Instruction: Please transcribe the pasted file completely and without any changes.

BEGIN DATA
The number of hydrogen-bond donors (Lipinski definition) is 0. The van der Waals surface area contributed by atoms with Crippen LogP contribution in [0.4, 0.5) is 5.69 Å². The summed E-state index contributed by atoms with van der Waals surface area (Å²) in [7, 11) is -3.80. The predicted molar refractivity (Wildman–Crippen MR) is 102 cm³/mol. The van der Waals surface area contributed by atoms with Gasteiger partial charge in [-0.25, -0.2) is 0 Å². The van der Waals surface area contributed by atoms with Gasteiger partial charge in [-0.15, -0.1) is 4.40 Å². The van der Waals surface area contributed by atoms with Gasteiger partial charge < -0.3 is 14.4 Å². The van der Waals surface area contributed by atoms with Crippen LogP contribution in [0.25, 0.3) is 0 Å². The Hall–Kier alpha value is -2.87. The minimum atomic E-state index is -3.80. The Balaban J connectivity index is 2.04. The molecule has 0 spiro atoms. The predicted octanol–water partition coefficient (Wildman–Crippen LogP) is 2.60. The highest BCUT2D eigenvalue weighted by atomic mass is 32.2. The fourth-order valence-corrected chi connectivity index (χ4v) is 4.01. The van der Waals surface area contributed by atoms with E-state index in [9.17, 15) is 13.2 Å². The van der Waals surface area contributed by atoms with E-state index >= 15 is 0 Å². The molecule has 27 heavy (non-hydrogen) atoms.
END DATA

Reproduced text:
The number of hydrogen-bond donors (Lipinski definition) is 0. The van der Waals surface area contributed by atoms with Crippen LogP contribution in [0.4, 0.5) is 5.69 Å². The summed E-state index contributed by atoms with van der Waals surface area (Å²) in [7, 11) is -3.80. The predicted molar refractivity (Wildman–Crippen MR) is 102 cm³/mol. The van der Waals surface area contributed by atoms with Gasteiger partial charge in [-0.25, -0.2) is 0 Å². The van der Waals surface area contributed by atoms with Gasteiger partial charge in [-0.15, -0.1) is 4.40 Å². The van der Waals surface area contributed by atoms with Gasteiger partial charge < -0.3 is 14.4 Å². The van der Waals surface area contributed by atoms with Crippen LogP contribution in [0.25, 0.3) is 0 Å². The Hall–Kier alpha value is -2.87. The minimum atomic E-state index is -3.80. The Balaban J connectivity index is 2.04. The molecule has 0 spiro atoms. The predicted octanol–water partition coefficient (Wildman–Crippen LogP) is 2.60. The highest BCUT2D eigenvalue weighted by atomic mass is 32.2. The fourth-order valence-corrected chi connectivity index (χ4v) is 4.01. The van der Waals surface area contributed by atoms with E-state index in [9.17, 15) is 13.2 Å². The van der Waals surface area contributed by atoms with E-state index >= 15 is 0 Å². The molecule has 27 heavy (non-hydrogen) atoms.